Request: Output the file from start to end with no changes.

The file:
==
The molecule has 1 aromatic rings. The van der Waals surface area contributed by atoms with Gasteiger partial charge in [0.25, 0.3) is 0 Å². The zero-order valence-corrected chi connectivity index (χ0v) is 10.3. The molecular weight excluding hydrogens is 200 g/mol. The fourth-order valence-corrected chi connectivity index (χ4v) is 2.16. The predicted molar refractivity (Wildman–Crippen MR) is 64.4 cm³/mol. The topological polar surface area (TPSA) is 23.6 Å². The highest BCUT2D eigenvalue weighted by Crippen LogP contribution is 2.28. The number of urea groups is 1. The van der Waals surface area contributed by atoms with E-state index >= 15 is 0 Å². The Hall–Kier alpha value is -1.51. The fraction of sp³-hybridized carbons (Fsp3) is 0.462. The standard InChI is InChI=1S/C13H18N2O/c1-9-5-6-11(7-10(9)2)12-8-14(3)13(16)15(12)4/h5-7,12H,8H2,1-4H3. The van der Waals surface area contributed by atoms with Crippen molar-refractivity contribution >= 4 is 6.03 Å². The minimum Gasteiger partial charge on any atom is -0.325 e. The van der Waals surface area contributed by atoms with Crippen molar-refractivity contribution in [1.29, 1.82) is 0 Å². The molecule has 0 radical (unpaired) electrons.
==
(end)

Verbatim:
The molecule has 1 aromatic rings. The van der Waals surface area contributed by atoms with Gasteiger partial charge in [0.25, 0.3) is 0 Å². The zero-order valence-corrected chi connectivity index (χ0v) is 10.3. The molecular weight excluding hydrogens is 200 g/mol. The fourth-order valence-corrected chi connectivity index (χ4v) is 2.16. The predicted molar refractivity (Wildman–Crippen MR) is 64.4 cm³/mol. The topological polar surface area (TPSA) is 23.6 Å². The highest BCUT2D eigenvalue weighted by Crippen LogP contribution is 2.28. The number of urea groups is 1. The van der Waals surface area contributed by atoms with E-state index >= 15 is 0 Å². The Hall–Kier alpha value is -1.51. The fraction of sp³-hybridized carbons (Fsp3) is 0.462. The standard InChI is InChI=1S/C13H18N2O/c1-9-5-6-11(7-10(9)2)12-8-14(3)13(16)15(12)4/h5-7,12H,8H2,1-4H3. The van der Waals surface area contributed by atoms with Crippen molar-refractivity contribution >= 4 is 6.03 Å². The minimum Gasteiger partial charge on any atom is -0.325 e. The van der Waals surface area contributed by atoms with Crippen molar-refractivity contribution in [1.29, 1.82) is 0 Å². The molecule has 0 radical (unpaired) electrons.